1. Olle Linge says:

      I think you can go abroad almost immediately for some closely related lagnuages, but in general, I agree. For instance, spending a few hours learning the basic sounds and the 1000 most common words will make it so much easier to learn more once you’re abroad.

  2. lena chen says:

    i’ll be doing an intensive course over the summer. but because my background is chinese i feel like im a step ahead of everyone else. i just need to practice to increase my fluency, and more importantly, my confidence to be able to speak, respond and hold a decent conversation in chinese. rather than starting in chinese, and ultimately having to revert back to english because i struggle to get the correct words out.

    1. Olle Linge says:

      What I write about in this article is only relevant for beginners. As soon as you have learnt the basics, I think intensive courses in China are a very good way of learning. I wrote this article because I want to warn people that learning pinyin, your first hundred characters and basic grammar can be accomplished in your home country, so if you can only go once for some reason, I suggest learning the basics before you go! Thus, I don’t think this article applies to you.

  3. Nidal says:

    Hello Olle Linge,
    I just discovered your site in this late night time lol by typing the keyword ‘ how to learn Chinese faster ‘ actually I am still a beginner but eager to learn faster this language but I guess I have to know that It will take some time ^^ but I believe that practice makes perfect ! Anyway I find this article very interesting as I had the opportunity to study in China this year but the Director of my institute just gave me the same advice u mentioned here she said I need time to learn more vocabulary before going so I delayed that till next year 🙂 happy to read this article today because I was so eager to go there to practice but I realized that I could wasted time I ahree !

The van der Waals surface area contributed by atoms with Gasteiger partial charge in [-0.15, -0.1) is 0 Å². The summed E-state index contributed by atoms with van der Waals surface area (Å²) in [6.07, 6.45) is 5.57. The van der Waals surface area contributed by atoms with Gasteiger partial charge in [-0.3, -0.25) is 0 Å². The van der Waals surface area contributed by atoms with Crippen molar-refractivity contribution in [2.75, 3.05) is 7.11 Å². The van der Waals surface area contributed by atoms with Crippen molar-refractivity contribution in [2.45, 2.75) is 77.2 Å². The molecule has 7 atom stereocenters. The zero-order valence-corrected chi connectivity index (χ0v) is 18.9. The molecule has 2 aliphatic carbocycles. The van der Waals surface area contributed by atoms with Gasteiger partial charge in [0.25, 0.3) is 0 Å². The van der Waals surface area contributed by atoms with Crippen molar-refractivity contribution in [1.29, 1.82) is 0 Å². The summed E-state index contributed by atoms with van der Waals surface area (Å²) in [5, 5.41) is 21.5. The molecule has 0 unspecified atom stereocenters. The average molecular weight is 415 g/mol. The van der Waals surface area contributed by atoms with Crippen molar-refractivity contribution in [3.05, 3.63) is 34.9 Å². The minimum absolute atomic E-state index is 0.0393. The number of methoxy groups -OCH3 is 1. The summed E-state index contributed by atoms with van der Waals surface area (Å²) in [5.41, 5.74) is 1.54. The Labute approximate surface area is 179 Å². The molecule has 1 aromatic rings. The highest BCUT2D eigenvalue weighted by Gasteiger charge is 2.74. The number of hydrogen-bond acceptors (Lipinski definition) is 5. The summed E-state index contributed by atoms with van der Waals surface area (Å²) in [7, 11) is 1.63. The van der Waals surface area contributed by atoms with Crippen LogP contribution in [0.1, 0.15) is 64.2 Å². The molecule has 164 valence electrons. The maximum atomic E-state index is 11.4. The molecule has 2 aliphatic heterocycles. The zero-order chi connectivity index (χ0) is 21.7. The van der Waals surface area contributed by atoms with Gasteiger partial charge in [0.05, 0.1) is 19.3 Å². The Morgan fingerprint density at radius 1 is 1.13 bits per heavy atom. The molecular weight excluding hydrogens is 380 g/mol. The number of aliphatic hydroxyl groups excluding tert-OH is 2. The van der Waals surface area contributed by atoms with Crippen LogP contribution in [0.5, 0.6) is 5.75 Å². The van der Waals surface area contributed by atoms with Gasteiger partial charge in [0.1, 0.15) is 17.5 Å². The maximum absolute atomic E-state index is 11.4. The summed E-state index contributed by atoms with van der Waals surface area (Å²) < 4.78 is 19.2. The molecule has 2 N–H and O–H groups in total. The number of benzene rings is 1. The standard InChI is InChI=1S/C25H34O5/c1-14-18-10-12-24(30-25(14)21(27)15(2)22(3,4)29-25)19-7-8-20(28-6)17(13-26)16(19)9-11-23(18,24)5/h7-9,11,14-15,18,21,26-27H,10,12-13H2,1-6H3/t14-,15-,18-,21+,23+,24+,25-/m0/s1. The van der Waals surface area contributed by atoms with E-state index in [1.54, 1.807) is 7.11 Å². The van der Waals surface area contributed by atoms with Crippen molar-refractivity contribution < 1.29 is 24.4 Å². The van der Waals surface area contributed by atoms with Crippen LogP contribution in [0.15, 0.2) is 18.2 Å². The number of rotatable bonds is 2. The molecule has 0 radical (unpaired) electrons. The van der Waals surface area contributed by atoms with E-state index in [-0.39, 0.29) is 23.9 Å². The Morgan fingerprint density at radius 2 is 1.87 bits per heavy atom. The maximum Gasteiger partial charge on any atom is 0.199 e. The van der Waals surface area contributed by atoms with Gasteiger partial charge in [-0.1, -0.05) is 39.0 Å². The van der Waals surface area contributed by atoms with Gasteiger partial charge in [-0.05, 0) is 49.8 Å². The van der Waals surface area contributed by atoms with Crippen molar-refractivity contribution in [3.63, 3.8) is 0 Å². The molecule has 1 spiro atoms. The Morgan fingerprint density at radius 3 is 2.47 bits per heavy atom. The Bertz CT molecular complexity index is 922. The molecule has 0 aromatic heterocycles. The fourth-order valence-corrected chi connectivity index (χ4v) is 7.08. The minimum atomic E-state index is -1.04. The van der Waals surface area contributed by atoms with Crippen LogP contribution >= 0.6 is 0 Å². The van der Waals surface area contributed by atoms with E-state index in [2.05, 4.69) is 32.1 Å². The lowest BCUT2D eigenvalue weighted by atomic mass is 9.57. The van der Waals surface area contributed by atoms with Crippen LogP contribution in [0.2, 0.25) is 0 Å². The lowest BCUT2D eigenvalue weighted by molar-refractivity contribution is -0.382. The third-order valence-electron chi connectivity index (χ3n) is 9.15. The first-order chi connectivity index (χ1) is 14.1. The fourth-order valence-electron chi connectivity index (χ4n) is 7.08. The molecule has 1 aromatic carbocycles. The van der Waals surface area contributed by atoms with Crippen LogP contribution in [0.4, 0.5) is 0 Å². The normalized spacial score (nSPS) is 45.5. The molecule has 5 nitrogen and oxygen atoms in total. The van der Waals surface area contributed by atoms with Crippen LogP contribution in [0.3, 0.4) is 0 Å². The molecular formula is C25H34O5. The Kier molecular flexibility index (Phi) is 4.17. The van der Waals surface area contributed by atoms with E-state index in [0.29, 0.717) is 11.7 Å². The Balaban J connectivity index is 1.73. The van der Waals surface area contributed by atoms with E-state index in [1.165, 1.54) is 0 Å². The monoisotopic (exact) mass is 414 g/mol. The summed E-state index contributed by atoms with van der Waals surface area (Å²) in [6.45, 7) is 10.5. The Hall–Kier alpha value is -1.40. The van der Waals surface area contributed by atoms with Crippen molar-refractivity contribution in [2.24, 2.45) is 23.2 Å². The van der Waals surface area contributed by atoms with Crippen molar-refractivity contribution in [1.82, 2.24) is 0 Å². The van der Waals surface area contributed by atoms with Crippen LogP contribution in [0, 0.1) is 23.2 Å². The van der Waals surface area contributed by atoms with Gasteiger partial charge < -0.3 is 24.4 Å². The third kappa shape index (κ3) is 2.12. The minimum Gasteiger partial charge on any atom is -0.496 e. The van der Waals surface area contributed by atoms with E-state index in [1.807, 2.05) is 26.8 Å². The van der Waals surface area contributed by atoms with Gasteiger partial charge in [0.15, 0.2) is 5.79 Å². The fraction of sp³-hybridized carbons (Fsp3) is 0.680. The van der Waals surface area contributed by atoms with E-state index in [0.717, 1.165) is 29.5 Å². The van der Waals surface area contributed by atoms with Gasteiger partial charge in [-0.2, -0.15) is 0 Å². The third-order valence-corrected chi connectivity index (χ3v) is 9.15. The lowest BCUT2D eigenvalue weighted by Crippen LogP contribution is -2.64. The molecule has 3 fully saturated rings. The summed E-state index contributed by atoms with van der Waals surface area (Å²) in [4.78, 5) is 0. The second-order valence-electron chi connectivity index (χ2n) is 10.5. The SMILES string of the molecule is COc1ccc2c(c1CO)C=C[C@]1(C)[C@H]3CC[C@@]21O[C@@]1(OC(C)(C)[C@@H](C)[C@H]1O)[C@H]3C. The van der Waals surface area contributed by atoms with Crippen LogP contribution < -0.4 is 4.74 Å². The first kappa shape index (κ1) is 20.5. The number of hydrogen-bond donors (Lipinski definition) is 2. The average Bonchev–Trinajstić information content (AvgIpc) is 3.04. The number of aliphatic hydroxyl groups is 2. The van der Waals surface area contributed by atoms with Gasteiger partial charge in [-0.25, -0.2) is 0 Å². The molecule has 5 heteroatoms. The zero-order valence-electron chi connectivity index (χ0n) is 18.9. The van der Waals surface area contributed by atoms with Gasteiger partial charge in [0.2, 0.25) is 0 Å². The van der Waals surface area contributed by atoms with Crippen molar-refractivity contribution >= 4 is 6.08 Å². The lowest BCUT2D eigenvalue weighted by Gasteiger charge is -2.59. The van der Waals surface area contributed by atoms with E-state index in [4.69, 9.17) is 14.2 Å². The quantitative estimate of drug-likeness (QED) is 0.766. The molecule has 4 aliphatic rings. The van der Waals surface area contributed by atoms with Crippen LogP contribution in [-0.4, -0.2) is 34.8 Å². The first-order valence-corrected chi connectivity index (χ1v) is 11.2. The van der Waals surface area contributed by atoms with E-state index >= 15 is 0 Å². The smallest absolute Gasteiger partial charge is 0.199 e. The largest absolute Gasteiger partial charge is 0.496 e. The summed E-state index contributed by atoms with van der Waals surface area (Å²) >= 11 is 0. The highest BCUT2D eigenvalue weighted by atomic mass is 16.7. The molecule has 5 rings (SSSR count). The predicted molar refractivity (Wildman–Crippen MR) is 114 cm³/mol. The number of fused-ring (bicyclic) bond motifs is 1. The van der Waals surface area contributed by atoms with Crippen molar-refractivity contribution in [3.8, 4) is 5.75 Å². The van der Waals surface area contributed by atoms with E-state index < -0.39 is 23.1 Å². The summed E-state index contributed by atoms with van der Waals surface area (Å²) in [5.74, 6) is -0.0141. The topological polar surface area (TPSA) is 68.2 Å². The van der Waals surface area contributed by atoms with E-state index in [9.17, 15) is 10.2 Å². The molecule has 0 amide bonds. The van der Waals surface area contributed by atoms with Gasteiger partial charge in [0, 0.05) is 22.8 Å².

4. Daniel Salgado says:

    I have a question about ‘strategy’. After trying a bit to learn some words in chinese, i’ve come up with the following idea: To focus only in learning speak and listen, leaving aside reading and writing. That way i don’t have to worry about hanyu characters, which are so hard, and can focus on speaking, tone, pronunciation and pinyin…. what would say about that strategy? So you think about 200 words is a good point of reference to star thinking about immersion in china? …anyway, thanks for this tip! I was slowly comming to this conclusion, about immersion. Funny enough, i had this wrong opinion also exactly because of french. I went to france and totally unexpectedly learned a lot of french very easily. I never had any interestedin french but just fell in love because it was so easy and a pleasure to learn… Note: my native language is portuguese, which is much more closely related to french than english, so you can imagine what a breeze it was… So i was having the same notion with chinese. But the hardships of learning basic stuff got m thinking that it wouldn’t be so easy. Anyway, it would be easier and faster to learn on site, but not fast enough for a 30 day trip… like you said, in those 30 days i would learn mostly things i could’ve learned at home in about that time.

    1. Olle Linge says:

      Starting with listening and speaking is fine! The difference between French and English is that if your native language is closely related to French or shares a lot of vocabulary with it, you can pick things up fairly easy. That just doesn’t happen when learning Chinese. I don’t want to give a specific number of words or whatever you should learn, but at least enough to be able to talk a little bit about yourself.